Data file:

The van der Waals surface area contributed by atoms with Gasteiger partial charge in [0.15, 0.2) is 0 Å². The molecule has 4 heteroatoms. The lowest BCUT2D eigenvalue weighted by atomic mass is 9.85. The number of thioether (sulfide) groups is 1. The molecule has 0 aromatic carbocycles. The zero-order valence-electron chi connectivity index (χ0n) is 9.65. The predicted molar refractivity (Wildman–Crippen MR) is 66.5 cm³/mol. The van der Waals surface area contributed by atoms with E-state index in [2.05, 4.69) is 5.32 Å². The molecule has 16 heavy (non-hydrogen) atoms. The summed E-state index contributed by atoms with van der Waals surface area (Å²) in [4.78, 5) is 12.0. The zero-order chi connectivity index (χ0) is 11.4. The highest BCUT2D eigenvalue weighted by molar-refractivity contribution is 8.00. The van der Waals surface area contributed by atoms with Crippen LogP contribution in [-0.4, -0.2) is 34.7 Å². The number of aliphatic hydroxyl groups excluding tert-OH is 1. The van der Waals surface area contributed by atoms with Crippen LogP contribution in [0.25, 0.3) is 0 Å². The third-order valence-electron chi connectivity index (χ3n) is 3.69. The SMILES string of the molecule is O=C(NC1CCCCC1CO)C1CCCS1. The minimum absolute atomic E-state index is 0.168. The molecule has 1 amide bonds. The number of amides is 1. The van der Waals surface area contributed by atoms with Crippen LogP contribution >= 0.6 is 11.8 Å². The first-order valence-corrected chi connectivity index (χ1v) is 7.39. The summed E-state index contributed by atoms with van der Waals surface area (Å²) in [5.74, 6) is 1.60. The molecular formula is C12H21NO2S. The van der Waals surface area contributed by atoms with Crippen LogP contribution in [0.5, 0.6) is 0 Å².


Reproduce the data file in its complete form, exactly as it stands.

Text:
The van der Waals surface area contributed by atoms with Gasteiger partial charge in [0.15, 0.2) is 0 Å². The molecule has 4 heteroatoms. The lowest BCUT2D eigenvalue weighted by atomic mass is 9.85. The number of thioether (sulfide) groups is 1. The molecule has 0 aromatic carbocycles. The zero-order valence-electron chi connectivity index (χ0n) is 9.65. The predicted molar refractivity (Wildman–Crippen MR) is 66.5 cm³/mol. The van der Waals surface area contributed by atoms with E-state index in [2.05, 4.69) is 5.32 Å². The molecule has 16 heavy (non-hydrogen) atoms. The summed E-state index contributed by atoms with van der Waals surface area (Å²) in [4.78, 5) is 12.0. The zero-order chi connectivity index (χ0) is 11.4. The highest BCUT2D eigenvalue weighted by molar-refractivity contribution is 8.00. The van der Waals surface area contributed by atoms with Crippen LogP contribution in [-0.4, -0.2) is 34.7 Å². The number of aliphatic hydroxyl groups excluding tert-OH is 1. The van der Waals surface area contributed by atoms with Crippen LogP contribution in [0.25, 0.3) is 0 Å². The third-order valence-electron chi connectivity index (χ3n) is 3.69. The SMILES string of the molecule is O=C(NC1CCCCC1CO)C1CCCS1. The minimum absolute atomic E-state index is 0.168. The molecule has 1 amide bonds. The number of amides is 1. The van der Waals surface area contributed by atoms with Crippen LogP contribution >= 0.6 is 11.8 Å². The first-order valence-corrected chi connectivity index (χ1v) is 7.39. The summed E-state index contributed by atoms with van der Waals surface area (Å²) in [5.74, 6) is 1.60. The molecular formula is C12H21NO2S. The van der Waals surface area contributed by atoms with Crippen LogP contribution in [0.5, 0.6) is 0 Å².